From Irish Political Review: February 2008

Reflections On Palestine:—Part Six
A Visit To Gaza

The checkpoint for people entering Gaza is at Erez on its Northern border. Checkpoint comes nowhere near describing the place. It is the size of an airport terminal with lots more security and without all the shops—so it wasn't all bad! At a security kiosk in the car park I was asked if I was carrying any weapons. A bit like "did you pack your own bag, sir". You don't even dream of getting funny. In the main building my passport was taken and returned after about ten minutes. After that I walked through various doors which opened and closed without me ever again seeing a human being.

My visit to Gaza was arranged by Irish diplomatic staff. I had a gruesome account of the things that were likely to happen to me in Gaza delivered to me when I applied and when that application was accepted. Being kidnapped seemed to be the least of it. On the very large number of times I spoke to Arab soldiers there, the first question I was always asked, after my nationality, was did I feel safe. Leaving aside the obvious danger from the Israelis I was always able to honestly answer, yes. The gangsterism and banditry which had previously flourished was nowhere in evidence. Hamas had seen to that.

The Gaza side of Erez is a strip of land churned up by tanks and bulldozers. Most of the buildings have been flattened. Those that survive are ruins, many of them destroyed while still in the course of being built. At the time I was the only one crossing and that 500 metres or so felt like something out of a John le Carre novel. You know that the Israelis are watching and pointing guns but you cannot see anything. The checkpoint at the Palestinian side, welcome as it was, is a sorry looking affair. A hut and a wooden barrier which you walk around, Well, there's nothing for miles on either side. I was simply waved through and took a taxi to where I was staying in Gaza city.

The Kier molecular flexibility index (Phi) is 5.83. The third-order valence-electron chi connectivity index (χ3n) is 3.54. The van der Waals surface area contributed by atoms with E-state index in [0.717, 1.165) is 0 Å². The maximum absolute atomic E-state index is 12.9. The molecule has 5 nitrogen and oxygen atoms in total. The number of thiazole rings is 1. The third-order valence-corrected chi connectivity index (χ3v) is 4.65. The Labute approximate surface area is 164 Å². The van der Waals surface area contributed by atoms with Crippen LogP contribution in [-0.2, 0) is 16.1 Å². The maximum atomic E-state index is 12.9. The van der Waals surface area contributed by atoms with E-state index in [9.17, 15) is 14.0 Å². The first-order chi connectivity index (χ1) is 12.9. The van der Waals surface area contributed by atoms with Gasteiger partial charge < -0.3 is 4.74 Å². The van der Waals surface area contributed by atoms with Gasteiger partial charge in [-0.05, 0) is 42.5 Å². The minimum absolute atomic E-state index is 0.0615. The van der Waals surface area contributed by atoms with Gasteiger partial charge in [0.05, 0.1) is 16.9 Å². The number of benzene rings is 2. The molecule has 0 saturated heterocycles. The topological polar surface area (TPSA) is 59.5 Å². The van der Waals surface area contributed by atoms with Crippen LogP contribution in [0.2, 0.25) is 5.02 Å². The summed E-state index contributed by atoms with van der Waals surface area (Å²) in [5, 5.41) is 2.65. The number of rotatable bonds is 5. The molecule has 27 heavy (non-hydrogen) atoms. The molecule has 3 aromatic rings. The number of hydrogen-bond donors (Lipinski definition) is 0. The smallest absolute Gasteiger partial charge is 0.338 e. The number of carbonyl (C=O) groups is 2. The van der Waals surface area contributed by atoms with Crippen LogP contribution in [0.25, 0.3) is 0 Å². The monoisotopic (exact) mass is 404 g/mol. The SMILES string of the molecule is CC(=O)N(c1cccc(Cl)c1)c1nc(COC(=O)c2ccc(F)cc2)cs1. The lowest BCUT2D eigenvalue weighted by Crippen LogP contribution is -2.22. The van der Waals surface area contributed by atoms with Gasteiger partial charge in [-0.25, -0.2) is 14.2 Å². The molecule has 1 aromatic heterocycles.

On the journey I was surprised to find buildings everywhere flying the yellow flag of Fatah and the red flag of the PFLP. The green flag of Hamas and the black flag of Islamic Jihad I expected, but not the others. Flying a Hamas flag in the West Bank would get you arrested and very likely shot. Fatah and the PFLP are politically tolerated in Gaza but they are not supposed to carry weapons in public, unless they are still in the Palestinian police. There are tensions but these seldom go beyond the odd fist fight.

All over Gaza are the portraits of martyrs. This was also the case in the West Bank until a few months ago. But Abbas and the Americans are determined to abolish any symbols of the liberation struggle.

The takeover of Gaza by Hamas was very much a pre-emptive strike. Strongpoints had been established by Rashid Abu Shabak's Preventive Security Service which was really under the control of Mohammad Dahlan. This force was supplied with weapons by America and Britain, partially via Israel. There were also American and British advisers attached to it in a compound which a FATAH member laughingly told me they called the Dahlan Hotel. I was taken to see both American and British armoured cars—vehicles utterly useless against Israeli tanks or aircraft, but the perfect tool against local opposition.